Indiana University SPEA Edward J. Bloustein School of Planning and Public Policy University of Pennsylvania AIR American University

Panel Paper: More Than Demographics: School Rankings Based on Teacher Preferences

Thursday, November 12, 2015 : 1:45 PM
Tequesta (Hyatt Regency Miami)

*Names in bold indicate Presenter

Lindsay Fox, Stanford University
This is the first paper to present a ranking of schools that is based on teachers’ revealed preferences for where they would like to teach. Using data from New York City, I rank the district’s elementary schools in each of its five boroughs. The Open Market Transfer System in New York City captures teachers’ applications to transfer schools, and I integrate the information from all of these applications to create the rankings. Similar methods have been used to rank chess players (e.g. Elo 1978) and top tier higher education institutions (Avery, Glickman, Hoxby, and Metrick 2012), but this is the first study to apply these methods to the K-12 education setting. I present baseline rankings in which school desirability is assumed to be unidimensional, and then I explore whether school desirability is multidimensional. I divide the teachers into policy-relevant subgroups based on race and a variety of measures of teacher quality including years of experience, competitiveness of their undergraduate college, their certification exam (LAST) score, and their certification pathway. I then compute the rankings separately for each type of teacher to assess whether teachers with different characteristics systematically rank schools differently.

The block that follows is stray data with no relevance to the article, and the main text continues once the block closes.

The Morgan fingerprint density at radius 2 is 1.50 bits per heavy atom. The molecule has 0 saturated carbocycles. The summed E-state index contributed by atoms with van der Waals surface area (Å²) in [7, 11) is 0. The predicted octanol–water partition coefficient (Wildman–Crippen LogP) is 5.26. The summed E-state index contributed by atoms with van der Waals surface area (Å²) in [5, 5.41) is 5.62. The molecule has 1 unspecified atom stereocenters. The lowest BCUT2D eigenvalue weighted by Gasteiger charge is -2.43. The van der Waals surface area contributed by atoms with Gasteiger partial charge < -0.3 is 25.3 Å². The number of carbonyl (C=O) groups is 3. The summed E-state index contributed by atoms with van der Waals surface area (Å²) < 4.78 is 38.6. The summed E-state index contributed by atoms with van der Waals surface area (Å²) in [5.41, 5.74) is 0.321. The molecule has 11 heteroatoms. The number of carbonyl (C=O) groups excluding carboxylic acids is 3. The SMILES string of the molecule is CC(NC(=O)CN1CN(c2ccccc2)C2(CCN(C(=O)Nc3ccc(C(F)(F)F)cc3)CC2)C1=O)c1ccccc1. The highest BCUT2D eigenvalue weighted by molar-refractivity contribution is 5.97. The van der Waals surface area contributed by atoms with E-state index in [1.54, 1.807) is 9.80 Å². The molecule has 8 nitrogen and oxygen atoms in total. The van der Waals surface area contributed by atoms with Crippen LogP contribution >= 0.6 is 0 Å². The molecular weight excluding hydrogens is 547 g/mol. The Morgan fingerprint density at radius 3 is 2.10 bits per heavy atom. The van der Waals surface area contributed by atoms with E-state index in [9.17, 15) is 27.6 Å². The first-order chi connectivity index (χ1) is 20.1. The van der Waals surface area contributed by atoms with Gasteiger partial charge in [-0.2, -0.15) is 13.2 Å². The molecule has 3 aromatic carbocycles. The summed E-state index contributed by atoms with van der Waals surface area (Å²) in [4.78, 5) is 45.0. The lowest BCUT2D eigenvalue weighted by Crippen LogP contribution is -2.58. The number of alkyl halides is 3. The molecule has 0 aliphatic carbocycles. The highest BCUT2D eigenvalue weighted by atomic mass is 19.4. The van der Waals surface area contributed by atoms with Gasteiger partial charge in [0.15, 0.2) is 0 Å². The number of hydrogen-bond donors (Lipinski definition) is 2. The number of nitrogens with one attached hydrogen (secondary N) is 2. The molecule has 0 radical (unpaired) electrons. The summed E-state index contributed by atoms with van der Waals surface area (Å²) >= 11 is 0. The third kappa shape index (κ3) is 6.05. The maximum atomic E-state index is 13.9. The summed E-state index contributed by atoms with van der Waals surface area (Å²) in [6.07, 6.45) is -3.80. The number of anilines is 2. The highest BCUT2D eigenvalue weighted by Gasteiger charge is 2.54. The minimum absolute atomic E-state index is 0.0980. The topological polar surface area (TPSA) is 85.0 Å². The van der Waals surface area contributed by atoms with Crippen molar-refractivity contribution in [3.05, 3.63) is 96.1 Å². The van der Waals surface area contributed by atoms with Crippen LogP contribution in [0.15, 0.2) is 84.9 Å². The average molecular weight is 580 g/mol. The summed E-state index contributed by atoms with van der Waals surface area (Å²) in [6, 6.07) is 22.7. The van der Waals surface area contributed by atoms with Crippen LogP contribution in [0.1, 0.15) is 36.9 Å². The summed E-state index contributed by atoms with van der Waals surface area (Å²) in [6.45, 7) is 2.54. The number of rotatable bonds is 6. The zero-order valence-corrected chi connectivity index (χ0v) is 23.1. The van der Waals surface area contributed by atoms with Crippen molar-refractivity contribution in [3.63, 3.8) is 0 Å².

Next, I investigate how these rankings are associated with school characteristics. Some studies have looked at the determinants of teachers’ career decisions, but most use work history data and are thus unable to separate teacher preferences from the school hiring process (notable exceptions are Boyd, Lankford, Loeb, Ronfeldt, and Wyckoff 2010 and Barbieri, Rossetti, and Sestito 2011). Using the same applications-to-transfer dataset that was used to create the rankings, I model whether a teacher applies to a specific school as a function of school characteristics. My study builds on prior literature that focuses mainly on demographic and academic features of schools by including measures of school working conditions. These items come from the New York City school surveys that are administered each year to its teachers, parents, and students. Preliminary findings generally affirm previous studies showing that teachers prefer to teach in schools with lower proportions of traditionally underserved populations. However, I examine the amount of variation in the rankings that is explained by observable school characteristics and find that there are many schools that look less attractive based on observables but that teachers rank highly. The findings from this study provide some information to schools about what drives teacher preferences but also suggests that there is a substantial amount that remains unexplained. Nonetheless, by making themselves more attractive, possibly through improvements to malleable school features such as working conditions, schools may be able to hire and retain higher quality teachers.